Levine on Wall Street: How to Avoid Profits Successfully

Matt Levine is a Bloomberg View columnist. He was an editor of Dealbreaker, an investment banker at Goldman Sachs, a mergers and acquisitions lawyer at Wachtell, Lipton, Rosen & Katz and a clerk for the U.S. Court of Appeals for the Third Circuit.
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Amazon as accounting gimmick.

Matt Yglesias once rather famously called Amazon "a charitable institution being run by elements of the investment community for the benefit of consumers." Here is his longer version of that theory. It's pretty interesting! Basically the claim is that other rich old successful tech giants -- think Apple and Microsoft -- are getting pressure to switch from "do great stuff" to "return cash to shareholders." So they underinvest, which is bad both for their long-term business success and for the world. Amazon doesn't get those pressures, because it has no cash (just $12-ish billion of cash and short-term investments, versus Apple's $40 billion and $106 billion of long-term investments). It's not just cash, though: There's a shareholder-value temptation not just to give cash on the balance sheet to shareholders, but also to plow profits back to shareholders rather than investing them. And, on Yglesias's theory, Amazon avoids that temptation by not having profits -- by "investing" not in things that are capitalized for accounting purposes, but in things that reduce current income:

To really understand this strategy as it applies to Amazon, you simply need to recognize that not every investment—in the sense of a future-oriented financial commitment—is an investment according to the rules of corporate accounting. If you take a bunch of money and use it to build a server farm or buy an office building, that's an accounting investment. Amazon does plenty of this kind of investment But what doesn't show up on the balance sheet in the same way is the company's most important investment: the firm commitment to ultra-low prices.

Mathew Martoma's defending himself.

I really liked this Businessweek story about Mathew Martoma's insider trading defense, which is creative insofar as it's any defense at all. My favorite of Martoma's theories -- "Steve Cohen was trading on different information, I was just decorative" -- is part of a whole web of defenses; another theory is just that Martoma never got inside information and that the doctor who says he gave him that information is confused or lying. Anyway I guess I'll say now: From all I've heard and read, Martoma's lawyers are doing a bang-up job. There's only so much you can do, but they seem to have done it.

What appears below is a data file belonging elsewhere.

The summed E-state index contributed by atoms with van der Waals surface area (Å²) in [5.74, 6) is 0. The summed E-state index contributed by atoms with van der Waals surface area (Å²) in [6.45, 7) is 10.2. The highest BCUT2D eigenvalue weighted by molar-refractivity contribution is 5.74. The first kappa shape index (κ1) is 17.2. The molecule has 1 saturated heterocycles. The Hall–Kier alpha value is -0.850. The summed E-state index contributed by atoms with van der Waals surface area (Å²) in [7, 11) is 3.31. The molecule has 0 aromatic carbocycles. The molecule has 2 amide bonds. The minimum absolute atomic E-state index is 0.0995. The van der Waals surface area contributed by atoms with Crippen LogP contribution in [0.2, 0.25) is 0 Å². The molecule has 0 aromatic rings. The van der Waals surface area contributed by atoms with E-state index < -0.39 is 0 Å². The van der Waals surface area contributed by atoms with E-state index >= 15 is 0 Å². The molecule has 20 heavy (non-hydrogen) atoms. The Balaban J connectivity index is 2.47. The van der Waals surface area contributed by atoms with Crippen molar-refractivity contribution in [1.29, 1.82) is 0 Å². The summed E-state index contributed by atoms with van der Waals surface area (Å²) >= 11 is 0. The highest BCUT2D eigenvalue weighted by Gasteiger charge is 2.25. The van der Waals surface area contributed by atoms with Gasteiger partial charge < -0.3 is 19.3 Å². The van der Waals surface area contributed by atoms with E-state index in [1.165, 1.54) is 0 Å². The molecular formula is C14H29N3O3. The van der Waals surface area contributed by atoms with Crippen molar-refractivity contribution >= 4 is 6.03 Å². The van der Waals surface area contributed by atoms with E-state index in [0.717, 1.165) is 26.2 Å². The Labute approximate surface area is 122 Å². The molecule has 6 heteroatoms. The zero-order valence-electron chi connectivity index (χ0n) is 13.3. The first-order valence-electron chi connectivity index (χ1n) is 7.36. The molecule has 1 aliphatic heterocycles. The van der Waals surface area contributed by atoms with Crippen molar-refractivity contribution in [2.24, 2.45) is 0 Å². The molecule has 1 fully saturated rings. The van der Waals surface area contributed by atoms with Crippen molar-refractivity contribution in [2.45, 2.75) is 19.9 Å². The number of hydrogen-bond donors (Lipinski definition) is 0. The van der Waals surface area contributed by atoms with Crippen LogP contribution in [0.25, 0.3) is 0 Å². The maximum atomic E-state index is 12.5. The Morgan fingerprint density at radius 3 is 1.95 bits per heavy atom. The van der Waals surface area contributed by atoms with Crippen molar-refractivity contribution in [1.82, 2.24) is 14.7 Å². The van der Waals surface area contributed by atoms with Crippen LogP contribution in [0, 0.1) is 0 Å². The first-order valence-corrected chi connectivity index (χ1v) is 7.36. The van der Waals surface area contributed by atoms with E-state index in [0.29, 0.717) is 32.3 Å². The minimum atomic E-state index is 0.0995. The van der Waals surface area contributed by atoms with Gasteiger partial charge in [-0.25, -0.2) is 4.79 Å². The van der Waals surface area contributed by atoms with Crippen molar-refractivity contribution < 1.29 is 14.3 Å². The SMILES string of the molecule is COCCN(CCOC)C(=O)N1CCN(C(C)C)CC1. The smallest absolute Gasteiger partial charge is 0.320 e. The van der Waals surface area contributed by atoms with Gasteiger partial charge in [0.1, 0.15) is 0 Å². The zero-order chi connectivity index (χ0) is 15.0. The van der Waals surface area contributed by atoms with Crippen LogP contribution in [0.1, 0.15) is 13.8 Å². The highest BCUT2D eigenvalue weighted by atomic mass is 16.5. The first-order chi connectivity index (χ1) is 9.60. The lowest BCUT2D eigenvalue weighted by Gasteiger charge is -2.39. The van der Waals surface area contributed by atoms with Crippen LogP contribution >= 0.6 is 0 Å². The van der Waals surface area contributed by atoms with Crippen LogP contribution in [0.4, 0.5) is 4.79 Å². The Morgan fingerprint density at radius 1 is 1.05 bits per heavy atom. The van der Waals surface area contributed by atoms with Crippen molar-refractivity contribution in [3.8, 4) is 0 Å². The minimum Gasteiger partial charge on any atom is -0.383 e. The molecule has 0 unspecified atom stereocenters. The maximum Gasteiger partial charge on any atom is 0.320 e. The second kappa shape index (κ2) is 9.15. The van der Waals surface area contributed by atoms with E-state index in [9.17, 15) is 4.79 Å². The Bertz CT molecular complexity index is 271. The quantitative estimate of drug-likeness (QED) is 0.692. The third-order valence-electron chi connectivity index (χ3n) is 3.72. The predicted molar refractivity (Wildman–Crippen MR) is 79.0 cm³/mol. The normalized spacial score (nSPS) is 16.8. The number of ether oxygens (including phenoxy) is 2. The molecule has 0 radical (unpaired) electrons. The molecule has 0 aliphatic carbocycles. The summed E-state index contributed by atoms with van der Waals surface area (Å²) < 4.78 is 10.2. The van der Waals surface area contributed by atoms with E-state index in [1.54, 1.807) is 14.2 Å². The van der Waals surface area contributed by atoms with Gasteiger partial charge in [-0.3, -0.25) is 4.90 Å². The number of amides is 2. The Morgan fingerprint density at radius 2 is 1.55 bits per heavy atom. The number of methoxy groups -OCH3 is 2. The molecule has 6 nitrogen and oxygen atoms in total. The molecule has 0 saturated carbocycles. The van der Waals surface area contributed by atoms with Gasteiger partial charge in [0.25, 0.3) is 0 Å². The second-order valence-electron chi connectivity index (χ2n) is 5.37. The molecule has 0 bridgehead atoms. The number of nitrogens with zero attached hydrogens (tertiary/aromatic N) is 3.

Lloyd's getting paid .

Lloyd Blankfein's bonus for 2013 will be about $21 million, for total comp (including his $2 million base salary) of $23 million, just a bit more than Jamie Dimon's $20 million. Do you think Lloyd and the board talked about that? Oh sure. I guess it's notable that Goldman paid its chief executive officer only 15 percent more than JPMorgan paid its CEO, despite the fact that Goldman paid, I don't know, one billion percent less in fines than JPMorgan this year (and had a 2+ percentage point higher return on equity). But I guess the peace of mind of not being yelled at in the press is its own reward.

Don't oversell your mutual fund .

Here's an SEC settlement with Mark A. Grimaldi and Navigator Money Management, who ran a mutual fund along with an investment newsletter controversially endorsed by Suze Orman. The SEC didn't like some of Grimaldi's advertising -- including on Twitter, so there's your social media story -- of his fund. This sort of stuff is I guess frowned upon though I find it a little charming and not as bad as it could be:

For example, they misleadingly claimed in a December 2011 newsletter that Sector Rotation Fund was "ranked number 1 out of 375 World Allocation funds tracked by Morningstar." However, a time period of Oct. 13, 2010 to Oct. 12, 2011 was cherry-picked to broadly acclaim that ranking, and Sector Rotation Fund had a poorer relative performance during other time periods.

But they really were ranked number 1, briefly, sort of! Anyway, they're paying $100,000 and promising not to do it again.

Timberwolf is still causing trouble .

Timberwolf is a Goldman Sachs CDO deal famous mostly because Goldman trading honcho Tom Montag once said a naughty word about it, over email. He was right! An Australian hedge fund bought some of it, as well as a different CDO called Point Pleasant, which was also unpleasant, and they've been suing ever since. It's an interesting case, and yesterday it survived an appeal and continues to march forward to periodically embarrass Goldman.

Lawyers like movies .

Here is the story of the lawyers and FBI agents involved in the case of Jordan Belfort talking at a panel about The Wolf of Wall Street, the movie based on Belfort's life. Aren't they amusing:

Once they were able to indict Belfort and Porush, prosecutors threatened to indict Belfort's wife Nadine the next day to try to get him to cooperate. "I think that's outrageous behavior that no prosecutor should engage in," Cohen explained, speaking this time from his role as a securities lawyer, "but it did tend to lubricate his decision to cooperate rather quickly."

Cohen was of course the prosecutor who indicted Belfort. I'm sure he feels bad about his outrageous behavior.

This column does not necessarily reflect the opinion of Bloomberg View's editorial board or Bloomberg LP, its owners and investors.

(Matt Levine writes about Wall Street and the financial world for Bloomberg View.)

To contact the author on this story:
Matthew S Levine at mlevine51@bloomberg.net

To contact the editor on this story:
Toby Harshaw at tharshaw@bloomberg.net